Both of Friday afternoon’s 1A football semifinal matchups at Weber State will feature one of the classification’s perennial powerhouses going up against a team trying to prove it belongs among the elite.
The first contest will see the defending champion Duchesne Eagles play a Parowan Rams team that has won eight games this season after winning only that many over the previous three years, while the second game will pit the runner-up from the last three years, the Kanab Cowboys, against the Milford Tigers, who hadn’t won a playoff game in the 21st century until last year.
Eagles head coach Jerry Cowan, who has won four state championships since 2006, is happy his team’s 8-1 record during the regular season allows it to be considered the top seed this week, but he feels that the race to the title is an open one at this point.
“When you get to the semifinals, you look across the board at the four teams that are in it right now, and there’s not a real favorite as far as four teams that could potentially get to the championship game and four teams that could potentially win it,” he said.
Concerning Duchesne’s semifinal game, it will mark the first time since 2008 that the Eagles and Rams will face each other at any point in a season, which is quite unique given the small number of schools in 1A, even if Parowan was in 2A for a few years.
Since going 7-5 that year, the Rams have finished above .500 just once before this year (they went 5-5 in 2010), but they have seen an incredible resurgence under first-year head coach Carter Miller after winning just three games in 2016.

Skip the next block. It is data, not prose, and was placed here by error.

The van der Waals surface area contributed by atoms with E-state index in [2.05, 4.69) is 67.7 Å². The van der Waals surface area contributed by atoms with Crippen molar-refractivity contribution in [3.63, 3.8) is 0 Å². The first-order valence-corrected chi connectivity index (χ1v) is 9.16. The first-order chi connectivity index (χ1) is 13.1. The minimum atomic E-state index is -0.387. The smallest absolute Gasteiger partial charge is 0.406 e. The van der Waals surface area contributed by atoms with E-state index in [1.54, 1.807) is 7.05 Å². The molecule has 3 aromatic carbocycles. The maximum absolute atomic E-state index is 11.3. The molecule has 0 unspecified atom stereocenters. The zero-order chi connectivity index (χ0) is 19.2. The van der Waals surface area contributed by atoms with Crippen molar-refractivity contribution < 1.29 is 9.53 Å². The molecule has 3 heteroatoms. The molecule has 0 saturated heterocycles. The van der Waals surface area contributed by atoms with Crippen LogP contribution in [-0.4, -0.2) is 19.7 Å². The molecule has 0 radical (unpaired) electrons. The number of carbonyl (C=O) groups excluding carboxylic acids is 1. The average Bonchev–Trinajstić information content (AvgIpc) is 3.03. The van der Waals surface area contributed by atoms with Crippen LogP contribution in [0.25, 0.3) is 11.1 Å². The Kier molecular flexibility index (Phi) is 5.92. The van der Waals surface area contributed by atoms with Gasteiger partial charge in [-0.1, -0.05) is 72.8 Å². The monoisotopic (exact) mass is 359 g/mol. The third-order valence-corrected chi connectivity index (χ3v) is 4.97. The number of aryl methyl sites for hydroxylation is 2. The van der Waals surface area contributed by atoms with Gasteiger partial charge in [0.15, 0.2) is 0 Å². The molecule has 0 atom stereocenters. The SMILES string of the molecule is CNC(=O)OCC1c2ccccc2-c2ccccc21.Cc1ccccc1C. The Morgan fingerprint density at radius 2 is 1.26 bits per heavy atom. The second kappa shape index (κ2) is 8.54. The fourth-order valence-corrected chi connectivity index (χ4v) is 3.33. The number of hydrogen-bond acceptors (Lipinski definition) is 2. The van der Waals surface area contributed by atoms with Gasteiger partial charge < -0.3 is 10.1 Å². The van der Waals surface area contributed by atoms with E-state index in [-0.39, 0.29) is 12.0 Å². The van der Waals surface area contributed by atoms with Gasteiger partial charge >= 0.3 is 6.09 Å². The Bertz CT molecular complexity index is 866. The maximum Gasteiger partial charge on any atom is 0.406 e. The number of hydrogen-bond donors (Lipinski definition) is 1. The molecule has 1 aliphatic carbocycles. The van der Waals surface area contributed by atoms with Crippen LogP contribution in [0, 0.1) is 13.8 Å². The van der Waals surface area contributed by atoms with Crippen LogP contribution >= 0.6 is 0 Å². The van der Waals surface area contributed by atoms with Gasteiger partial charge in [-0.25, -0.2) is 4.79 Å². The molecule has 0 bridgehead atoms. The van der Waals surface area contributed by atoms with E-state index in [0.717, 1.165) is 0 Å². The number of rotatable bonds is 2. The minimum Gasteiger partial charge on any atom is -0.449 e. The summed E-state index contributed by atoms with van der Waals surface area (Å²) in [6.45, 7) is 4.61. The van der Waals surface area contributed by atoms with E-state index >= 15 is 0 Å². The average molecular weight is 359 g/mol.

“I’ve been telling the kids all year long, ‘You can’t go into any game hoping you win,’” Miller said. “Usually, that doesn’t happen. We expect to win, but, at the same time, we know that this is all new to Parowan. This is all fresh. We’re going to take the underdog approach as long as people will give it to us, because we have to earn the kind of respect that the Duchesnes and the Kanabs and those people have earned.”
While it’s been nine years since those two teams have played, the second semifinal will be a rematch from just a few weeks ago, when Milford knocked off Kanab 29-26 in a game that saw the Cowboys take a six-point lead after the first quarter before the Tigers slowly chipped away and won it in the fourth quarter.
“The Kanab game was really a big game for us because it showed us that we could come back and that we’re not a typical old Milford team that, once you get down, they quit," Milford head coach Thane Marshall said. “These kids, they’ve never quit on me yet. They always battle.”
Round two of these teams’ season series offers some interesting dynamics. While an experienced Tigers team (they’ve got a whopping 22 seniors) finished the regular season with an 8-1 record compared to the Cowboys’ 5-5 mark, Kanab certainly has more experience playing this time of year, as coach Bucky Orton has won two state championships since 2005 and the Cowboys have come up just short in the title game the last three seasons.
“This is what it’s about,” Orton said of the playoffs. “This is our chance to prove ourselves.”
Cowan said his team and Orton’s group need to be ready to prove themselves, even if they’re going up against teams with far less experience on this stage.
“You get some of these new teams like Parowan and Milford, they’ve got a lot to play for,” he said. “They haven’t been here, so their motivation is going to be super, super high. The excitement at the school is going to be super, super high, and that’s something that’s tougher on teams that maybe have had it. Maybe people expect us to continue to do it, but it’s not that easy. We’ve still got to come and we’ve got to be at the same level as our opponent, or we’re going to get beat.”